Your attention is respectfully invited to the recommendations of the Secretary of the Treasury for the creation of the office of commissioner of customs revenue; for the increase of salaries to certain classes of officials; the substitution of increased national-bank circulation to replace the outstanding 3 per cent certificates; and most especially to his recommendation for the repeal of laws allowing shares of fines, penalties, forfeitures, etc., to officers of the Government or to informers.
The office of Commissioner of Internal Revenue is one of the most arduous and responsible under the Government. It falls but little, if any, short of a Cabinet position in its importance and responsibilities. I would ask for it, therefore, such legislation as in your judgment will place the office upon a footing of dignity commensurate with its importance and with the character and qualifications of the class of men required to fill it properly.
As the United States is the freest of all nations, so, too, its people sympathize with all people struggling for liberty and self-government; but while so sympathizing it is due to our honor that we should abstain from enforcing our views upon unwilling nations and from taking an interested part, without invitation, in the quarrels between different nations or between governments and their subjects. Our course should always be in conformity with strict justice and law, international and local. Such has been the policy of the Administration in dealing with these questions. For more than a year a valuable province of Spain, and a near neighbor of ours, in whom all our people can not but feel a deep interest, has been struggling for independence and freedom. The people and Government of the United States entertain the same warm feelings and sympathies for the people of Cuba in their pending struggle that they manifested throughout the previous struggles between Spain and her former colonies in behalf of the latter. But the contest has at no time assumed the conditions which amount to a war in the sense of international law, or which would show the existence of a de facto political organization of the insurgents sufficient to justify a recognition of belligerency.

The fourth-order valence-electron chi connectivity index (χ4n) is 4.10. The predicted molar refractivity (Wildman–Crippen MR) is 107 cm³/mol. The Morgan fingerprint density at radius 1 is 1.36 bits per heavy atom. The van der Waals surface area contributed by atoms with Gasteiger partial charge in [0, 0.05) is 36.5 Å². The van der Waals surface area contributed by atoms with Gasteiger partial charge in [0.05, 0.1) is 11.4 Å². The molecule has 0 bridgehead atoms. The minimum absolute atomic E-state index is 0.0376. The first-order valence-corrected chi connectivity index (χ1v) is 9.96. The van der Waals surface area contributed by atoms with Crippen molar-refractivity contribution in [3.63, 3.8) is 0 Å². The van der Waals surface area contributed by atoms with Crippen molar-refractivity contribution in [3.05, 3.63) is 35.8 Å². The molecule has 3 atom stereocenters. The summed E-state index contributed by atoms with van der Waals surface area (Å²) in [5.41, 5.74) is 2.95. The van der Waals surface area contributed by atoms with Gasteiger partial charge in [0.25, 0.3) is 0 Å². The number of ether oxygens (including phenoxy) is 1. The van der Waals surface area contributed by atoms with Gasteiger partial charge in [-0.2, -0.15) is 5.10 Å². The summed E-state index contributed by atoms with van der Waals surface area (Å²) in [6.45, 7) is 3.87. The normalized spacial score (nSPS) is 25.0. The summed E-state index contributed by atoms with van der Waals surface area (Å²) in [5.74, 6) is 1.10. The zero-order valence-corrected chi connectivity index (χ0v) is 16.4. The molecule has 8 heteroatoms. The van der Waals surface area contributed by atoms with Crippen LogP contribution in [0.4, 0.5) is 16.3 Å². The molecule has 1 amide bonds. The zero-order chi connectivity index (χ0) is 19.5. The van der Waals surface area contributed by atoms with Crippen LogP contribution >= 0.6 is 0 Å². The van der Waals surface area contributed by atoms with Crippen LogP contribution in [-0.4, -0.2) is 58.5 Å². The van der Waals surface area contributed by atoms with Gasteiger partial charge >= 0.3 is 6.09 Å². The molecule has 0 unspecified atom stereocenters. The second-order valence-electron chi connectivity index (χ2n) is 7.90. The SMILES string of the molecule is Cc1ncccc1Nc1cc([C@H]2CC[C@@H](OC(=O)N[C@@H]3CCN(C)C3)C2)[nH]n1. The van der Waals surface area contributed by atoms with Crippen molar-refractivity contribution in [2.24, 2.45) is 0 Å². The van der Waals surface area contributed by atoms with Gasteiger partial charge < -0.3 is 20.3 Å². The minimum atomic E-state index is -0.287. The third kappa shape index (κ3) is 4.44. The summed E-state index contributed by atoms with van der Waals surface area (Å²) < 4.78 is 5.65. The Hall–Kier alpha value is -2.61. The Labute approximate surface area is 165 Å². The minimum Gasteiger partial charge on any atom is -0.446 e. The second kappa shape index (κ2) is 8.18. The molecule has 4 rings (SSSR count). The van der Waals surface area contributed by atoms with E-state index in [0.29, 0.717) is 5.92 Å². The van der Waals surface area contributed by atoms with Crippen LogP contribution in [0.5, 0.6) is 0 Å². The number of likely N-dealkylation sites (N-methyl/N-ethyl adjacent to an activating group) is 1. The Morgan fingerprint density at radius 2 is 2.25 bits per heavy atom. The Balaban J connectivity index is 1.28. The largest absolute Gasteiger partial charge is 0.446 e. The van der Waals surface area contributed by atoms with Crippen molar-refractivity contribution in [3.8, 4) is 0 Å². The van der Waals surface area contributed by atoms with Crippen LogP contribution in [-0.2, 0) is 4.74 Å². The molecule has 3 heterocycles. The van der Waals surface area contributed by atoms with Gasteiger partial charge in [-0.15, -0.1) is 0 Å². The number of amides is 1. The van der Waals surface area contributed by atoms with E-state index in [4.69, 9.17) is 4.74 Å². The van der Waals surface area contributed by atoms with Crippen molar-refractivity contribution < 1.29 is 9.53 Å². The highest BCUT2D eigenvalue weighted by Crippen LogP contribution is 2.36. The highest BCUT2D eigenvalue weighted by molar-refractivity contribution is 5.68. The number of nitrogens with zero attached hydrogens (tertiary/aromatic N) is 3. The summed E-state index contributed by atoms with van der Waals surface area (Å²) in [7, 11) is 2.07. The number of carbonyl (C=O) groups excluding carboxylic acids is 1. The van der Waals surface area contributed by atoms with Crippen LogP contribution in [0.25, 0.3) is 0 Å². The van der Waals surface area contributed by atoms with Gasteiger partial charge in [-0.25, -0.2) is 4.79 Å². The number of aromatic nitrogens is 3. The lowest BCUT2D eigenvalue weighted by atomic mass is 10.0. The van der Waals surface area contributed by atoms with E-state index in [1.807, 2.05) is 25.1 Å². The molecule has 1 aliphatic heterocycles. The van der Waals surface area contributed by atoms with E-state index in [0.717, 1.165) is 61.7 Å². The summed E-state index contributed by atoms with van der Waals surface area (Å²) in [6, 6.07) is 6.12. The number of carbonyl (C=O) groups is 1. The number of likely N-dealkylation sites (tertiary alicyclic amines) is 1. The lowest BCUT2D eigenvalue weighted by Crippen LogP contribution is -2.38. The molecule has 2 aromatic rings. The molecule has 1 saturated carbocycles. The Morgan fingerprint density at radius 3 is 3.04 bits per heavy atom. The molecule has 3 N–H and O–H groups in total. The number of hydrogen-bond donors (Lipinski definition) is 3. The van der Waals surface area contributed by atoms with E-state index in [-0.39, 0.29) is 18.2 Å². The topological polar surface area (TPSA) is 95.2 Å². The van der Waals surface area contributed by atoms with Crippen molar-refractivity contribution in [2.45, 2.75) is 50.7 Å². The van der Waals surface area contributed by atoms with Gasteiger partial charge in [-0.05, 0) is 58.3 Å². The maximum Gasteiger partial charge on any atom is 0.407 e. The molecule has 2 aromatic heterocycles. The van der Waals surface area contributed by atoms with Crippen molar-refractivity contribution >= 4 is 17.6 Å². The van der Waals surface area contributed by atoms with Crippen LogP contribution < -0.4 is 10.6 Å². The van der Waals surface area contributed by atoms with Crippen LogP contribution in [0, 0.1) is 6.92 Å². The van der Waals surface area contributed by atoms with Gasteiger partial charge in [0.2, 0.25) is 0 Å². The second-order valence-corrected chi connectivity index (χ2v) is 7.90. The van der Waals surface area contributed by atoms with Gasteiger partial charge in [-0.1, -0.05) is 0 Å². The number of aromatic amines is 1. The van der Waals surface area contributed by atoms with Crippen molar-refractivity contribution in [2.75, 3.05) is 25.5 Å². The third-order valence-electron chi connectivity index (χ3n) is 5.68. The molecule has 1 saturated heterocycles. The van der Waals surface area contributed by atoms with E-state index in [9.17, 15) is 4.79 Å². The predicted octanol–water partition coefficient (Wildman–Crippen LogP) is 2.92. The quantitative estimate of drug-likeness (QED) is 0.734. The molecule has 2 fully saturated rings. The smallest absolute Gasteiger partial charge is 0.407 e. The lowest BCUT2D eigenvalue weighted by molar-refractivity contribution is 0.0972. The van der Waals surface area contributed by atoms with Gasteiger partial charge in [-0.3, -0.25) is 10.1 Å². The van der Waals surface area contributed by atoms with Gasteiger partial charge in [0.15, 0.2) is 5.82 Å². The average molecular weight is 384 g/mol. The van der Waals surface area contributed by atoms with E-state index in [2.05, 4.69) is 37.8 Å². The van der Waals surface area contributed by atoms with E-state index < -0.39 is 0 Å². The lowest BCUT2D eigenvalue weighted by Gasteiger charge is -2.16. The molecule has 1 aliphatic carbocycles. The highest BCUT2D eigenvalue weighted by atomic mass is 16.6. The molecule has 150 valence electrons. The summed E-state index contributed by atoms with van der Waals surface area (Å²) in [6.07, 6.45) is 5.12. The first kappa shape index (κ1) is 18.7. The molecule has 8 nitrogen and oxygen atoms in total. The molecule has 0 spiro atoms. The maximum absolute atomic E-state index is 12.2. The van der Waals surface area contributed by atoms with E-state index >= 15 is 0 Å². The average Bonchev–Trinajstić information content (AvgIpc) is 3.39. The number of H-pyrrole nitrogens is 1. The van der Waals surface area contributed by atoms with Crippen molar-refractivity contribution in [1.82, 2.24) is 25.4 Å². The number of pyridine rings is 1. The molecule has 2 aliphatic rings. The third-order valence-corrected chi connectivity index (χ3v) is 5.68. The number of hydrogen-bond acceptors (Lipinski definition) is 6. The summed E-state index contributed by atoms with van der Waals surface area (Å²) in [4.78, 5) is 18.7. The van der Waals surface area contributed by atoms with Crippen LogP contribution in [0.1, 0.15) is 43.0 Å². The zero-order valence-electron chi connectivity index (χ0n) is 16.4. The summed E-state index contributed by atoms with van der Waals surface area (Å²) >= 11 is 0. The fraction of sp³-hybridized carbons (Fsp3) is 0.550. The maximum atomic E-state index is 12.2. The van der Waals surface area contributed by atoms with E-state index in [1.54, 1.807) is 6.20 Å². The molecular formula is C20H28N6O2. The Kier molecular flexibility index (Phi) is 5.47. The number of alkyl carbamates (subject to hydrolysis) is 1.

The principle is maintained, however, that this nation is its own judge when to accord the rights of belligerency, either to a people struggling to free themselves from a government they believe to be oppressive or to independent nations at war with each other.
The United States have no disposition to interfere with the existing relations of Spain to her colonial possessions on this continent. They believe that in due time Spain and other European powers will find their interest in terminating those relations and establishing their present dependencies as independent powers–members of the family of nations. These dependencies are no longer regarded as subject to transfer from one European power to another. When the present relation of colonies ceases, they are to become independent powers, exercising the right of choice and of self-control in the determination of their future condition and relations with other powers.
The United States, in order to put a stop to bloodshed in Cuba, and in the interest of a neighboring people, proposed their good offices to bring the existing contest to a termination. The offer, not being accepted by Spain on a basis which we believed could be received by Cuba, was withdrawn. It is hoped that the good offices of the United States may yet prove advantageous for the settlement of this unhappy strife. Meanwhile a number of illegal expeditions against Cuba have been broken up. It has been the endeavor of the Administration to execute the neutrality laws in good faith, no matter how unpleasant the task, made so by the sufferings we have endured from lack of like good faith toward us by other nations.